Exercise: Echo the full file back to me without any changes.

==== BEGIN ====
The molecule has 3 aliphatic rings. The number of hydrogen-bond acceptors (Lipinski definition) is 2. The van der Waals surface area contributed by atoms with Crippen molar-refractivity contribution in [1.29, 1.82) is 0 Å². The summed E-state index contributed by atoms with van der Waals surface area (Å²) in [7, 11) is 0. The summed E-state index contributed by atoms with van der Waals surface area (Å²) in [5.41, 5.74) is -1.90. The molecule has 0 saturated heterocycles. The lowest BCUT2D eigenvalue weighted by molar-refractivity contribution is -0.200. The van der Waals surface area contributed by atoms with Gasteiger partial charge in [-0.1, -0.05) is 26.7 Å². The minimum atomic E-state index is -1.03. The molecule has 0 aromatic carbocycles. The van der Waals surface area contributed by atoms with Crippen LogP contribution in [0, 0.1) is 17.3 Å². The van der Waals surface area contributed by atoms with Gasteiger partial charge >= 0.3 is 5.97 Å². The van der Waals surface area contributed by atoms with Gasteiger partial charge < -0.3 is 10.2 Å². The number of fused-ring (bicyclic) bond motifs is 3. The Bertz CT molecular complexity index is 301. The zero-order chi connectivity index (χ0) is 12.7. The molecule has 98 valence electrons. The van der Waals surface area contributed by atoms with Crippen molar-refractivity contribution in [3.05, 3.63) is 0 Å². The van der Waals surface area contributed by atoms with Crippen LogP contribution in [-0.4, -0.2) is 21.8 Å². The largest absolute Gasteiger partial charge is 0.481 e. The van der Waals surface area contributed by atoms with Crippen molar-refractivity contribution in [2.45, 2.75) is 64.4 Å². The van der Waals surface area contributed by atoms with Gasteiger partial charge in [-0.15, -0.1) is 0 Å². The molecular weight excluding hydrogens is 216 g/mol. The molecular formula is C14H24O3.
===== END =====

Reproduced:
The molecule has 3 aliphatic rings. The number of hydrogen-bond acceptors (Lipinski definition) is 2. The van der Waals surface area contributed by atoms with Crippen molar-refractivity contribution in [1.29, 1.82) is 0 Å². The summed E-state index contributed by atoms with van der Waals surface area (Å²) in [7, 11) is 0. The summed E-state index contributed by atoms with van der Waals surface area (Å²) in [5.41, 5.74) is -1.90. The molecule has 0 saturated heterocycles. The lowest BCUT2D eigenvalue weighted by molar-refractivity contribution is -0.200. The van der Waals surface area contributed by atoms with Gasteiger partial charge in [-0.1, -0.05) is 26.7 Å². The minimum atomic E-state index is -1.03. The molecule has 0 aromatic carbocycles. The van der Waals surface area contributed by atoms with Crippen LogP contribution in [0, 0.1) is 17.3 Å². The van der Waals surface area contributed by atoms with Gasteiger partial charge >= 0.3 is 5.97 Å². The van der Waals surface area contributed by atoms with Gasteiger partial charge < -0.3 is 10.2 Å². The number of fused-ring (bicyclic) bond motifs is 3. The Bertz CT molecular complexity index is 301. The zero-order chi connectivity index (χ0) is 12.7. The molecule has 98 valence electrons. The van der Waals surface area contributed by atoms with Crippen molar-refractivity contribution in [3.05, 3.63) is 0 Å². The van der Waals surface area contributed by atoms with Crippen LogP contribution in [-0.4, -0.2) is 21.8 Å². The largest absolute Gasteiger partial charge is 0.481 e. The van der Waals surface area contributed by atoms with Crippen molar-refractivity contribution in [2.45, 2.75) is 64.4 Å². The van der Waals surface area contributed by atoms with Gasteiger partial charge in [-0.15, -0.1) is 0 Å². The molecular weight excluding hydrogens is 216 g/mol. The molecular formula is C14H24O3.